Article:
0

I have

git () { [ $1 = commit ] && command git commit -v "${@:2}" || command git "$@"; }

It makes git commit have -v as a default, otherwise pass on the params and do whatever the git command is.

But it seems like something that could be shortened?

fyi, I'm slimming down my .bashrc file. Down to 28 (mostly readable still) lines so far.

5

Here's a way to not repeat then command git part:

git () {
    if [ "$1" = commit ]; then set commit -v "${@:2}"; fi
    command git "$@"
}

Note that you should not use $1 without double quotes. Always use double quotes around variable substitutions unless you know why you need to leave them out.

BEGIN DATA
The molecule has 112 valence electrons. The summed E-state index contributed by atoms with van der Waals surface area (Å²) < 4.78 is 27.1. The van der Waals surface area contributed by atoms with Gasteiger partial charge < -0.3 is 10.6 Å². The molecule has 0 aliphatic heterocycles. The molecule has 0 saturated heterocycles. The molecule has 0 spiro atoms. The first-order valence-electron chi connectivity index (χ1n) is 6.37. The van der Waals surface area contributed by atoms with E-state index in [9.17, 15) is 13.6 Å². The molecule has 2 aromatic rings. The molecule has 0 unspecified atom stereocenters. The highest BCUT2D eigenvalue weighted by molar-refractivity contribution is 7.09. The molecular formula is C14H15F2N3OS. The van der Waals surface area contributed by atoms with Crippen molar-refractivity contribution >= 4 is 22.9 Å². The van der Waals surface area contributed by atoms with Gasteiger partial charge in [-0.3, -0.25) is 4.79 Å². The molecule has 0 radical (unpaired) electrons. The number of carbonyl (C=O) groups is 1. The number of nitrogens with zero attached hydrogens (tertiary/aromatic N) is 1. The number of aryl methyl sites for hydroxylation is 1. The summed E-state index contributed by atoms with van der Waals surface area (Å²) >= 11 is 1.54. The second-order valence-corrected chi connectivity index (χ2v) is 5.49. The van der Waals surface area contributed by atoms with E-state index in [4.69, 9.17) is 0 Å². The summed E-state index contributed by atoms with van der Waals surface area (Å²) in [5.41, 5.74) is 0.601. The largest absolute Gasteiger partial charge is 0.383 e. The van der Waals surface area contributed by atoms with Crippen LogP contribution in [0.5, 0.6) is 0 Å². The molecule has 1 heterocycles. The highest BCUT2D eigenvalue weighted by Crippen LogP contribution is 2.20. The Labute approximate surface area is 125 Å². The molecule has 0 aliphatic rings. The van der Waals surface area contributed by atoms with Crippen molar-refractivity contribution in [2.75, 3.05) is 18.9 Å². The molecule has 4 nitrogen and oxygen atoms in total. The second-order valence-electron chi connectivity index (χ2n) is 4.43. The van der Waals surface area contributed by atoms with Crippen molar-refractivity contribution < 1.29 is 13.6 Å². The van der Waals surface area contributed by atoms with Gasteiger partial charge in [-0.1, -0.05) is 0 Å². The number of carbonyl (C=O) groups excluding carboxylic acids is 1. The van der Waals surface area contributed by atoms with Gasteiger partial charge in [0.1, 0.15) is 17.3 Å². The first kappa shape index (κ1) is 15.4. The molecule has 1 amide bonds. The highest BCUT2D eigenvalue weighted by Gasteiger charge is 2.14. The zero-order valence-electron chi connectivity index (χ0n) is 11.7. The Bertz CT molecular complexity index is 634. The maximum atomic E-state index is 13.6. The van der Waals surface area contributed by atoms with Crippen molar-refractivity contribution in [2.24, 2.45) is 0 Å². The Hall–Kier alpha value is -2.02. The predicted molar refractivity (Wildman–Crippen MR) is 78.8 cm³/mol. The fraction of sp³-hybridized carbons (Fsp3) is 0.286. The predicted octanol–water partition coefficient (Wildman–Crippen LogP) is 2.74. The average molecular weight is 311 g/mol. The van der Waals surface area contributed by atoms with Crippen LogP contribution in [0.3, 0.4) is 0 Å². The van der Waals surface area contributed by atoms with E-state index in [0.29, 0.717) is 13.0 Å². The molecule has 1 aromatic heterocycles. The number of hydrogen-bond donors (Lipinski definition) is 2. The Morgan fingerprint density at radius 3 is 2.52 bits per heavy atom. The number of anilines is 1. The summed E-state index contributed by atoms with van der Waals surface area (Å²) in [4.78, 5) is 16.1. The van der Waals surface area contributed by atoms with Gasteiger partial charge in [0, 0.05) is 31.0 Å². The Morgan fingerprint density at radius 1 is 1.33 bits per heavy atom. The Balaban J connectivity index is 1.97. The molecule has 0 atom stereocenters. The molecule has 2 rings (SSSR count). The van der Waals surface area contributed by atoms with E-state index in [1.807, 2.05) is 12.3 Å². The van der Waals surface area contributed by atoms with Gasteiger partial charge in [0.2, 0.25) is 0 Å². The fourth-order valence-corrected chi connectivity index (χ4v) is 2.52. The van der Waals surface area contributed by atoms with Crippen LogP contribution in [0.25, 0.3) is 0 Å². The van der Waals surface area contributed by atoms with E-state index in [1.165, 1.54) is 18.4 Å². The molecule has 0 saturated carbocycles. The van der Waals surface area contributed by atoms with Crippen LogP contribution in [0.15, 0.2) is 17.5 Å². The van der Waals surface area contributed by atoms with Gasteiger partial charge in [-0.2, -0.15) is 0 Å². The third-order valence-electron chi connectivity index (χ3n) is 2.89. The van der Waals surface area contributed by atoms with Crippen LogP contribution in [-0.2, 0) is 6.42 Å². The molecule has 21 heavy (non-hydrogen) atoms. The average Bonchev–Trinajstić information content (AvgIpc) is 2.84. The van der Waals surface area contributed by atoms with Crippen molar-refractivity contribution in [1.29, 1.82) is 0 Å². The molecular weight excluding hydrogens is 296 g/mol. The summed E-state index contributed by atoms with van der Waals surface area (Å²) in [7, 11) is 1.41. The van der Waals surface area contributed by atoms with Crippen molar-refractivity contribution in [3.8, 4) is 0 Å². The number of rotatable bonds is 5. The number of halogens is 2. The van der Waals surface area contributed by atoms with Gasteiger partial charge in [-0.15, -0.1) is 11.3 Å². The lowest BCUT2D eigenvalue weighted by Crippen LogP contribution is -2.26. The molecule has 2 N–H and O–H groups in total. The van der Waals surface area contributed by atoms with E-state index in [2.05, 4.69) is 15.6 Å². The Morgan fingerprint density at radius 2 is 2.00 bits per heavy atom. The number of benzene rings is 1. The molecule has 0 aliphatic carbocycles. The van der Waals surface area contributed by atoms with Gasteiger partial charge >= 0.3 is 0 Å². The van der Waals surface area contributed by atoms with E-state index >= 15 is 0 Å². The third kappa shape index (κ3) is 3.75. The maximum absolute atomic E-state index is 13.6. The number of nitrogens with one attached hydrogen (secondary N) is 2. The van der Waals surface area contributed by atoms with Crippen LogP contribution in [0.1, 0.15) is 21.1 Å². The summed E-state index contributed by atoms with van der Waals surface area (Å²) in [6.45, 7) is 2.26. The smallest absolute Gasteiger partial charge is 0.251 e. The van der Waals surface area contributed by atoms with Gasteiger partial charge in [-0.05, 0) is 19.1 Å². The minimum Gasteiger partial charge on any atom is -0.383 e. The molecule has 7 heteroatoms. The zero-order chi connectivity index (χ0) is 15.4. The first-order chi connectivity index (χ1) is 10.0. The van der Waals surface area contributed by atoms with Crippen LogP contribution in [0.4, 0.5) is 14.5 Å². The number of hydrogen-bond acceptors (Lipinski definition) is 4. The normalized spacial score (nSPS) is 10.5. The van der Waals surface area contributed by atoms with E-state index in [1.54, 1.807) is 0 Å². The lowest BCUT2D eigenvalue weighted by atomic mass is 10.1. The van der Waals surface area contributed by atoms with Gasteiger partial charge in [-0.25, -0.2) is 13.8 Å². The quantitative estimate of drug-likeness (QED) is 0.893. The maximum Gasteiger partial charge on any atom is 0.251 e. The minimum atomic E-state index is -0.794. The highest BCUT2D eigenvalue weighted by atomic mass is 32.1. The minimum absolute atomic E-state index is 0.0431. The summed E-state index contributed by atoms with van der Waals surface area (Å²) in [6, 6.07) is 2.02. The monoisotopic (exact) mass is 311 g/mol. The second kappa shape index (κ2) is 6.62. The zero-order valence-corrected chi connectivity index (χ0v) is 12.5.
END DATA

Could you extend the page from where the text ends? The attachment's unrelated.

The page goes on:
Don't use && and || as shortcuts. It's cute, and it might save a few characters, but saving characters is pointless. Readability is important, and if states the intent of the code in a clearer way.

You may want to define an alias in your git configuration instead (but you can't shadow an existing command this way, you need to use a different name), with something like this in ~/.gitconfig:

[alias]
co = commit -v

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